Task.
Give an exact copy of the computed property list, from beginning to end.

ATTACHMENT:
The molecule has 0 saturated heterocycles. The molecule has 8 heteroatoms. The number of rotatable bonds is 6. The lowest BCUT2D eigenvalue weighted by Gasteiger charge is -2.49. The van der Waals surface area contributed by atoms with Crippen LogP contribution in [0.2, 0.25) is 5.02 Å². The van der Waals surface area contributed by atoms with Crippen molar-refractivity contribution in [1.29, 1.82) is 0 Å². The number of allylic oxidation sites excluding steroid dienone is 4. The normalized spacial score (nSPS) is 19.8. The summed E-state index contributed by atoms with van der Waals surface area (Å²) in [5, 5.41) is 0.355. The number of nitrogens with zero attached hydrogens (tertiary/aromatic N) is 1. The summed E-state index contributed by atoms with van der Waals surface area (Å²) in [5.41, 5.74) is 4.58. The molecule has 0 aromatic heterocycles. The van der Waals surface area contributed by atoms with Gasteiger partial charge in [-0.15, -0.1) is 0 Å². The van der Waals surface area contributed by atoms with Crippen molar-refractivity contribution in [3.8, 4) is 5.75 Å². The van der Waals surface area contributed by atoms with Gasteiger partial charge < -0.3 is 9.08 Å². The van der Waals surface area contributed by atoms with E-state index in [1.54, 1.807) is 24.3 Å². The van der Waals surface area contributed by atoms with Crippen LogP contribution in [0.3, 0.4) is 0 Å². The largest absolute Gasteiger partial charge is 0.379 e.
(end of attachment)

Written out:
The molecule has 0 saturated heterocycles. The molecule has 8 heteroatoms. The number of rotatable bonds is 6. The lowest BCUT2D eigenvalue weighted by Gasteiger charge is -2.49. The van der Waals surface area contributed by atoms with Crippen LogP contribution in [0.2, 0.25) is 5.02 Å². The van der Waals surface area contributed by atoms with Crippen molar-refractivity contribution in [1.29, 1.82) is 0 Å². The number of allylic oxidation sites excluding steroid dienone is 4. The normalized spacial score (nSPS) is 19.8. The summed E-state index contributed by atoms with van der Waals surface area (Å²) in [5, 5.41) is 0.355. The number of nitrogens with zero attached hydrogens (tertiary/aromatic N) is 1. The summed E-state index contributed by atoms with van der Waals surface area (Å²) in [5.41, 5.74) is 4.58. The molecule has 0 aromatic heterocycles. The van der Waals surface area contributed by atoms with Gasteiger partial charge in [-0.15, -0.1) is 0 Å². The van der Waals surface area contributed by atoms with Crippen molar-refractivity contribution in [3.8, 4) is 5.75 Å². The van der Waals surface area contributed by atoms with Gasteiger partial charge < -0.3 is 9.08 Å². The van der Waals surface area contributed by atoms with E-state index in [1.54, 1.807) is 24.3 Å². The van der Waals surface area contributed by atoms with Crippen LogP contribution in [0.3, 0.4) is 0 Å². The largest absolute Gasteiger partial charge is 0.379 e.